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Theories of voluntary self-constraint?

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Random Walk Down Earth posted on Mon, Oct 22 2012 1:12 PM

Hello altogether,

a question that is in my mind for quite a while already: When and under which conditios can I make sense to constraint yourself (even if there is NO budget-constraint) in order to maximize your utility?

Are there any theories on that topic?

I've summed up my thoughts here: http://randomwalkdownearth.blogspot.com/2012/09/should-i-eat-that-apple-today-or.html

and here: http://randomwalkdownearth.blogspot.com/2012/10/should-i-eat-that-apple-today-or.html

Each kind of feedback and related thoughts warmly welcome.

Thanks, S.

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You want us to click on your blog to read what it is? Why not post it in your thread here?

An idealist is one who, on noticing that roses smell better than a cabbage, concludes that it will also make better soup. -H.L. Mencken
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Suggested by zg7666

 If it was consumed in previous periods, it keeps providing utility, but less than in previous periods - because the consumer gets saturated (the technical term is marginal utility).

This is false.

Contrary to a typical spending function, the consumer is indifferent between consuming the apple today or tomorrow.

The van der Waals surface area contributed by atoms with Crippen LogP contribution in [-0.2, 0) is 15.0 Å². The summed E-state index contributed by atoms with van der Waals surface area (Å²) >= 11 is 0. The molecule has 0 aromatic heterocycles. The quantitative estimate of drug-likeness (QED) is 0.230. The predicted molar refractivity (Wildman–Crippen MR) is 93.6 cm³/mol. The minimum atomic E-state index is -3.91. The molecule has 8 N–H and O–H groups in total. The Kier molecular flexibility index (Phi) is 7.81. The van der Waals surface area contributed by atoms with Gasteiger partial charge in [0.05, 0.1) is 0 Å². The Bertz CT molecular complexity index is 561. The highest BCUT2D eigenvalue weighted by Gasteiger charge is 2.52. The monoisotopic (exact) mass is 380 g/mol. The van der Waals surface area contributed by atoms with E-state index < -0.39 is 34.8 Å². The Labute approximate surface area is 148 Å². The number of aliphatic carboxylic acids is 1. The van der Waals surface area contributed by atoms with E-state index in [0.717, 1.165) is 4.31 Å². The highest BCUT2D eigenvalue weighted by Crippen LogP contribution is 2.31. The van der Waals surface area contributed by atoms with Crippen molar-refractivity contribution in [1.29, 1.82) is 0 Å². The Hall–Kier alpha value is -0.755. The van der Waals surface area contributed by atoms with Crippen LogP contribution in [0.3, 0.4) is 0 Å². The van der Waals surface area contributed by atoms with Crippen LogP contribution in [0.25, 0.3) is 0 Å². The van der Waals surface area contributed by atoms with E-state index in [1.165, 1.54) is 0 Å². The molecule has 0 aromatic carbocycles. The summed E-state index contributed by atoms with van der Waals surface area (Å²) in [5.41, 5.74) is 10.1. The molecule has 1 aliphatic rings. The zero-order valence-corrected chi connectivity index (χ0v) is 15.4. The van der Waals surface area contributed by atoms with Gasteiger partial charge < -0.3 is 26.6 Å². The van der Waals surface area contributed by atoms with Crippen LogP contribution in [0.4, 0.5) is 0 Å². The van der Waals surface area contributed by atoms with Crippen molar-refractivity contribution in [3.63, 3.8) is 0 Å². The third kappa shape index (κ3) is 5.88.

This directly contradicts Austrian theory.

utility function

utility is ordinal

whether a free good should always be consumed, or if it might make sense to abstain from consumption under certain circumstances.

Confusion of terms. Rothbard makes it clear that consuming an item today and consuming an item at some other time can very well mean that you're not consuming the same good. Like his example of "ice-in-the-winter" and "ice-in-the-summer." See MES.

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the consumer is indifferent between consuming the apple today or tomorrow

Any parent knows this is false :)

The Voluntaryist Reader - read, comment, post your own.
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It's an assumption the OP is making, but one that runs counter to (I think) all of economics.

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I'm indifferent to everything, participation in discussions is reflexive. Ha!
Keep the faith, Strannix. -Casey Ryback, Under Siege (Steven Seagal)
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That was unexpected! Has any economist ever tried arguing that? :P

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Probably not. Theres not much more you can say before the hypothesis becomes unsustainable. As far as I know O.o
Keep the faith, Strannix. -Casey Ryback, Under Siege (Steven Seagal)
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Hi guys, 

thanks for your good remarks. In the light of what was mentioned, I can see clearly that I'm required to re-consider several parts.

Do you know of any other theories that deal with that topic?

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This http://wiki.mises.org/wiki/Time_preference looks like a good place to start.

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Wheylous replied on Thu, Oct 25 2012 11:23 AM

I don't know what your background in economics is, but maybe consider Lessons for the Young Economist, followed up with Rothbard's Man, Economy, and State.

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